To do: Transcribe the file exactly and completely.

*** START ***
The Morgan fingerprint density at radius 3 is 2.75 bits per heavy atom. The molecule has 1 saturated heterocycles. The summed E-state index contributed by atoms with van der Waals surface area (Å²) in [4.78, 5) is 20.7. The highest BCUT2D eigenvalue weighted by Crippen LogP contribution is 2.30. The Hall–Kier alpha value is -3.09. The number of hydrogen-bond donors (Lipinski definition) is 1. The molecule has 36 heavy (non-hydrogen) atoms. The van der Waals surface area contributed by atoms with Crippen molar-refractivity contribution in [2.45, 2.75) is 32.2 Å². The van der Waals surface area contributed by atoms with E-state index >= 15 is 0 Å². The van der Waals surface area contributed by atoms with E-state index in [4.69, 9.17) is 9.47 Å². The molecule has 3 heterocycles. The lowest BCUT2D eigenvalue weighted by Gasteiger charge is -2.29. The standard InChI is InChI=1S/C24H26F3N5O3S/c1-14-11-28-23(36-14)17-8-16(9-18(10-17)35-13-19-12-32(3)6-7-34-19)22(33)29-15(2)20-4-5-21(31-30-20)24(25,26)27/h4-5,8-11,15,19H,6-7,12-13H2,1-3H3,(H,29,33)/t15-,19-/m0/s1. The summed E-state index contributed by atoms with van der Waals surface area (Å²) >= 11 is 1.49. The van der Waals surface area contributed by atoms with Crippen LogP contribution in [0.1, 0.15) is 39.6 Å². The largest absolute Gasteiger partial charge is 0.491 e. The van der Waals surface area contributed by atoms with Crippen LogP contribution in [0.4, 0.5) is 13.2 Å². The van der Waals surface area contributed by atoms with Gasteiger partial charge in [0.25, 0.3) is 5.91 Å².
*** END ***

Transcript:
The Morgan fingerprint density at radius 3 is 2.75 bits per heavy atom. The molecule has 1 saturated heterocycles. The summed E-state index contributed by atoms with van der Waals surface area (Å²) in [4.78, 5) is 20.7. The highest BCUT2D eigenvalue weighted by Crippen LogP contribution is 2.30. The Hall–Kier alpha value is -3.09. The number of hydrogen-bond donors (Lipinski definition) is 1. The molecule has 36 heavy (non-hydrogen) atoms. The van der Waals surface area contributed by atoms with Crippen molar-refractivity contribution in [2.45, 2.75) is 32.2 Å². The van der Waals surface area contributed by atoms with E-state index >= 15 is 0 Å². The van der Waals surface area contributed by atoms with E-state index in [4.69, 9.17) is 9.47 Å². The molecule has 3 heterocycles. The lowest BCUT2D eigenvalue weighted by Gasteiger charge is -2.29. The standard InChI is InChI=1S/C24H26F3N5O3S/c1-14-11-28-23(36-14)17-8-16(9-18(10-17)35-13-19-12-32(3)6-7-34-19)22(33)29-15(2)20-4-5-21(31-30-20)24(25,26)27/h4-5,8-11,15,19H,6-7,12-13H2,1-3H3,(H,29,33)/t15-,19-/m0/s1. The summed E-state index contributed by atoms with van der Waals surface area (Å²) >= 11 is 1.49. The van der Waals surface area contributed by atoms with Crippen LogP contribution in [0.1, 0.15) is 39.6 Å². The largest absolute Gasteiger partial charge is 0.491 e. The van der Waals surface area contributed by atoms with Crippen LogP contribution in [0.4, 0.5) is 13.2 Å². The van der Waals surface area contributed by atoms with Gasteiger partial charge in [0.25, 0.3) is 5.91 Å².